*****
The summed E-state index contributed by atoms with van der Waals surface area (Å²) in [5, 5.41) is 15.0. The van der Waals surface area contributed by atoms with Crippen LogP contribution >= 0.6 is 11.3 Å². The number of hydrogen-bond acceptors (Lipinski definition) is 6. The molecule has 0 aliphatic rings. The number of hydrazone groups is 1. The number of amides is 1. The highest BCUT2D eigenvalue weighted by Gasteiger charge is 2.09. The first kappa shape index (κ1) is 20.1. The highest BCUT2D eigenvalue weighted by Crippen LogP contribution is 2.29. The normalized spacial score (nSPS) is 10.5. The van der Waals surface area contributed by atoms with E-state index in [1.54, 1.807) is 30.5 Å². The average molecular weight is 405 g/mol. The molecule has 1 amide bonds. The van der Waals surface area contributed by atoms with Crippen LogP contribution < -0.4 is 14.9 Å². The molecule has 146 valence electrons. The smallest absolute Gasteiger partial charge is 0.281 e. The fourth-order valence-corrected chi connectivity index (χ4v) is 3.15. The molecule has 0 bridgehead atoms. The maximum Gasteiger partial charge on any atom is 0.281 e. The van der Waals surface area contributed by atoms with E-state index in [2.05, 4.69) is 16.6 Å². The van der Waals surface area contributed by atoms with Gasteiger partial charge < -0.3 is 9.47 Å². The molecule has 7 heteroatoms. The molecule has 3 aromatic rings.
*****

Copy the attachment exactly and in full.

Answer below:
The summed E-state index contributed by atoms with van der Waals surface area (Å²) in [5, 5.41) is 15.0. The van der Waals surface area contributed by atoms with Crippen LogP contribution >= 0.6 is 11.3 Å². The number of hydrogen-bond acceptors (Lipinski definition) is 6. The molecule has 0 aliphatic rings. The number of hydrazone groups is 1. The number of amides is 1. The highest BCUT2D eigenvalue weighted by Gasteiger charge is 2.09. The first kappa shape index (κ1) is 20.1. The highest BCUT2D eigenvalue weighted by Crippen LogP contribution is 2.29. The normalized spacial score (nSPS) is 10.5. The van der Waals surface area contributed by atoms with E-state index in [1.54, 1.807) is 30.5 Å². The average molecular weight is 405 g/mol. The molecule has 1 amide bonds. The van der Waals surface area contributed by atoms with Crippen LogP contribution < -0.4 is 14.9 Å². The molecule has 146 valence electrons. The smallest absolute Gasteiger partial charge is 0.281 e. The fourth-order valence-corrected chi connectivity index (χ4v) is 3.15. The molecule has 0 bridgehead atoms. The maximum Gasteiger partial charge on any atom is 0.281 e. The van der Waals surface area contributed by atoms with E-state index in [2.05, 4.69) is 16.6 Å². The van der Waals surface area contributed by atoms with Gasteiger partial charge < -0.3 is 9.47 Å². The molecule has 7 heteroatoms. The molecule has 3 aromatic rings.